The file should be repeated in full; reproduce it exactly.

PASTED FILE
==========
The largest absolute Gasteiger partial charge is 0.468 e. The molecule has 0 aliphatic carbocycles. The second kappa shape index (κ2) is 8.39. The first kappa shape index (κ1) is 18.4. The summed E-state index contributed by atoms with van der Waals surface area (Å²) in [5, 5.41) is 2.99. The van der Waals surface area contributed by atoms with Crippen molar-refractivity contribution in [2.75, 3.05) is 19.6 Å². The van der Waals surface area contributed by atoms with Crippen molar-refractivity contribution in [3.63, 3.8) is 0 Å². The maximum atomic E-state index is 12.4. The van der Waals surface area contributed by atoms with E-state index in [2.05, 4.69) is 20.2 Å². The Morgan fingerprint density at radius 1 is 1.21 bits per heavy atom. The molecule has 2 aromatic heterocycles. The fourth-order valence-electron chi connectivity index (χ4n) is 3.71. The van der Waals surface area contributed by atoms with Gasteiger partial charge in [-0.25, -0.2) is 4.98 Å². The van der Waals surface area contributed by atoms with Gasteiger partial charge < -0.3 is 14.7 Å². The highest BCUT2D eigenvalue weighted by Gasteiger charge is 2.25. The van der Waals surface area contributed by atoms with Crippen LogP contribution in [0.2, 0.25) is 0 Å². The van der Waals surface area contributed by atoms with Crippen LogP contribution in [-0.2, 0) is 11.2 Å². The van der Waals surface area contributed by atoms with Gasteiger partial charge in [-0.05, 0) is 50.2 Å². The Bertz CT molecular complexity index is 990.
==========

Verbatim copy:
The largest absolute Gasteiger partial charge is 0.468 e. The molecule has 0 aliphatic carbocycles. The second kappa shape index (κ2) is 8.39. The first kappa shape index (κ1) is 18.4. The summed E-state index contributed by atoms with van der Waals surface area (Å²) in [5, 5.41) is 2.99. The van der Waals surface area contributed by atoms with Crippen molar-refractivity contribution in [2.75, 3.05) is 19.6 Å². The van der Waals surface area contributed by atoms with Crippen molar-refractivity contribution in [3.63, 3.8) is 0 Å². The maximum atomic E-state index is 12.4. The van der Waals surface area contributed by atoms with E-state index in [2.05, 4.69) is 20.2 Å². The Morgan fingerprint density at radius 1 is 1.21 bits per heavy atom. The molecule has 2 aromatic heterocycles. The fourth-order valence-electron chi connectivity index (χ4n) is 3.71. The van der Waals surface area contributed by atoms with Gasteiger partial charge in [-0.25, -0.2) is 4.98 Å². The van der Waals surface area contributed by atoms with Gasteiger partial charge < -0.3 is 14.7 Å². The highest BCUT2D eigenvalue weighted by Gasteiger charge is 2.25. The van der Waals surface area contributed by atoms with Crippen LogP contribution in [0.2, 0.25) is 0 Å². The van der Waals surface area contributed by atoms with Crippen LogP contribution in [-0.2, 0) is 11.2 Å². The van der Waals surface area contributed by atoms with Gasteiger partial charge in [-0.05, 0) is 50.2 Å². The Bertz CT molecular complexity index is 990.